NEW YORK -- July 2021 was the world's hottest month ever recorded.
That's according to new global data released by the National Oceanic and Atmospheric Administration's National Centers for Environmental Information.
"In this case, first place is the worst place to be," said NOAA Administrator Rick Spinrad, Ph.D. "July is typically the world's warmest month of the year, but July 2021 outdid itself as the hottest July and month ever recorded. This new record adds to the disturbing and disruptive path that climate change has set for the globe."
Around the globe: the combined land and ocean-surface temperature was 1.67 degrees F (0.93 of a degree C) above the 20th-century average of 60.4 degrees F (15.8 degrees C), making it the hottest July since records began 142 years ago.
The previous record was set in July 2016 and tied the past 2 years. July 2021 was .02 degree warmer.
Asia had its hottest July on record, besting the previous record set in 2010; Europe had its second-hottest July on record, tying with July 2010 and trailing behind July 2018; and North America, South America, Africa and Oceania all had a top-10 warmest July.
The average temperature last month across the contiguous U.S. was 75.5 degrees F (1.9 degrees above average), placing July 2021 in the 13th-warmest spot in the 127-year record.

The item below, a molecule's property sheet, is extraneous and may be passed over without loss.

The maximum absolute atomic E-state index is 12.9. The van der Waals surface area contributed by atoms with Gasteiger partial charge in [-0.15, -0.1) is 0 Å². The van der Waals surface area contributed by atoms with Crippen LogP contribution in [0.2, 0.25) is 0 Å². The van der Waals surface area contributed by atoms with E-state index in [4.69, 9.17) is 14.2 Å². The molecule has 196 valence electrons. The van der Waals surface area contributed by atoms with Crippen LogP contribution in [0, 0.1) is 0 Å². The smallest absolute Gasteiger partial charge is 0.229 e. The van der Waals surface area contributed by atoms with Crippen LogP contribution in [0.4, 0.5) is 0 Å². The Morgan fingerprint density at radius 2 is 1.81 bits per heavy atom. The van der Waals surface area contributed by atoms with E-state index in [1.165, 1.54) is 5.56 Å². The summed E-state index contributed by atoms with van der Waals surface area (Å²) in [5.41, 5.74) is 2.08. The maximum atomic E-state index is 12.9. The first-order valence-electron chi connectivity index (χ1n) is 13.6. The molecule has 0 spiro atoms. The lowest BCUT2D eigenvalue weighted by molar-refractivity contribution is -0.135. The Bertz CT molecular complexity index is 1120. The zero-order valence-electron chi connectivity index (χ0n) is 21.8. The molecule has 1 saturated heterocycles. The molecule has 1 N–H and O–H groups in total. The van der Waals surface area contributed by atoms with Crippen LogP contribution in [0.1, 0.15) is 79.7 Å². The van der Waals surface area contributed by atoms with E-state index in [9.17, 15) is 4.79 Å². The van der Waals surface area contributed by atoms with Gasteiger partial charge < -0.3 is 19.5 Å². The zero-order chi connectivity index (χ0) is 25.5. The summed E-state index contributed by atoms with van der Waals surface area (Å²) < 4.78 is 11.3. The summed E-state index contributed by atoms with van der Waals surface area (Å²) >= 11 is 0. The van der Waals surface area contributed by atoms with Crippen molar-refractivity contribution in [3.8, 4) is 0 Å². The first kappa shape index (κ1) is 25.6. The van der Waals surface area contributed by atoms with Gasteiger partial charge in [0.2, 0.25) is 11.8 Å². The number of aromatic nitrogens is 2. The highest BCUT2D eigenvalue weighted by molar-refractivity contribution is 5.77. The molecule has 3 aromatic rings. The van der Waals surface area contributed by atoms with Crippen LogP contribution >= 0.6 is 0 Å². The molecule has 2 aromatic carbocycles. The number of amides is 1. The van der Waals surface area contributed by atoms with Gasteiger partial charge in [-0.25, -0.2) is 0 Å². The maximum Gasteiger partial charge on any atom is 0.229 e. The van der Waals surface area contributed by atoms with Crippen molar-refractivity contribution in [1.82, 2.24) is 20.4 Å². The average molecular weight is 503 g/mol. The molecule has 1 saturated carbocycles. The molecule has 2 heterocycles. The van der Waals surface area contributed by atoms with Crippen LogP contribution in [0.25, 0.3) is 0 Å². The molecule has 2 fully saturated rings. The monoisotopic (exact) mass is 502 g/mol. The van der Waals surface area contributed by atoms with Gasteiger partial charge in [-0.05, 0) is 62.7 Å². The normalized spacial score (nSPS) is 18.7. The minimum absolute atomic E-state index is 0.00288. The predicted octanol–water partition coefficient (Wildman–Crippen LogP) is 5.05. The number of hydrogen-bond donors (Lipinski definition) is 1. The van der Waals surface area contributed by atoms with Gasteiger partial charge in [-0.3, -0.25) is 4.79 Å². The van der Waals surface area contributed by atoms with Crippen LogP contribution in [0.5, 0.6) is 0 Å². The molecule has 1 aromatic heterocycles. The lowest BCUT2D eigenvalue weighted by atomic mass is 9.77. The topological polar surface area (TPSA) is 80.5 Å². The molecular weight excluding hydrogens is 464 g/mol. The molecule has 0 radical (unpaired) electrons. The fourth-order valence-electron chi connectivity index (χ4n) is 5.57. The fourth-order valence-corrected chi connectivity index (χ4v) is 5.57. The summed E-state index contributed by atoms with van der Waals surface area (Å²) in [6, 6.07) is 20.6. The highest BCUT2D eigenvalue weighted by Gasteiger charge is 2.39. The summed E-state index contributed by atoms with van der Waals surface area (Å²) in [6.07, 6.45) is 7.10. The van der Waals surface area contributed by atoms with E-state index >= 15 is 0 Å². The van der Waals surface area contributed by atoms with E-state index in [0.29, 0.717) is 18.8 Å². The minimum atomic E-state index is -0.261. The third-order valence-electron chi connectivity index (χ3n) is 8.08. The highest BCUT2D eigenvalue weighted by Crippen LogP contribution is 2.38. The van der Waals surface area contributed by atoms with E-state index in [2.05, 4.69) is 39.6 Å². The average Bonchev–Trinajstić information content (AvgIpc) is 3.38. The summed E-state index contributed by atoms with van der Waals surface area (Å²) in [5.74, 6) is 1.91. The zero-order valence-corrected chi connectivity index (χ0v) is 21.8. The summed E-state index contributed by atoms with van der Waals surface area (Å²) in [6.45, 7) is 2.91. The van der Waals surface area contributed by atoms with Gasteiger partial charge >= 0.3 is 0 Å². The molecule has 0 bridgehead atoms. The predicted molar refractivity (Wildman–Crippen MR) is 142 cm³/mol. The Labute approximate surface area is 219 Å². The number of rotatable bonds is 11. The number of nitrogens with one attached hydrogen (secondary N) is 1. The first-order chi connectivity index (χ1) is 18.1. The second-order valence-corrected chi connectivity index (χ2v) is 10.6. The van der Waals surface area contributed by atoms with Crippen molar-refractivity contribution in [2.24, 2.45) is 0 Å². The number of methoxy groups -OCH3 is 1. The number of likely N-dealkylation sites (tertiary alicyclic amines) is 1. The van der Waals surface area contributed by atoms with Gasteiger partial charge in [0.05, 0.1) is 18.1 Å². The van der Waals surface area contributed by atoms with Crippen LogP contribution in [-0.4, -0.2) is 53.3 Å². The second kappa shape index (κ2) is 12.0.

California, Nevada, Oregon and Washington had their hottest Julys on record. Idaho, Montana, North Dakota, Utah and Wyoming saw their top-10 hottest Julys.
Not only did we have the hottest month ever, but also one of the wettest Julys on record. The average precipitation was 3.36 inches (0.58 of an inch above average), making it the sixth-wettest July.
Precipitation was above average across much of the Northeast, Southeast and South, as well as portions of the Midwest, Ohio Valley and Great Lakes. New York and Massachusetts had their wettest July on record.
Meanwhile, much of the Northwest and Northern Tier, as well as parts of the central Plains, Midwest and central Appalachians, had below-average precipitation. Minnesota and Washington saw their second- and fourth-driest July on record, respectively.
WATCH: Our America: Climate of Hope brings together trusted meteorologists from ABC Owned the Television Stations with National Geographic Explorers to look at the local impact of climate change and the innovations and ingenuity being applied to address it.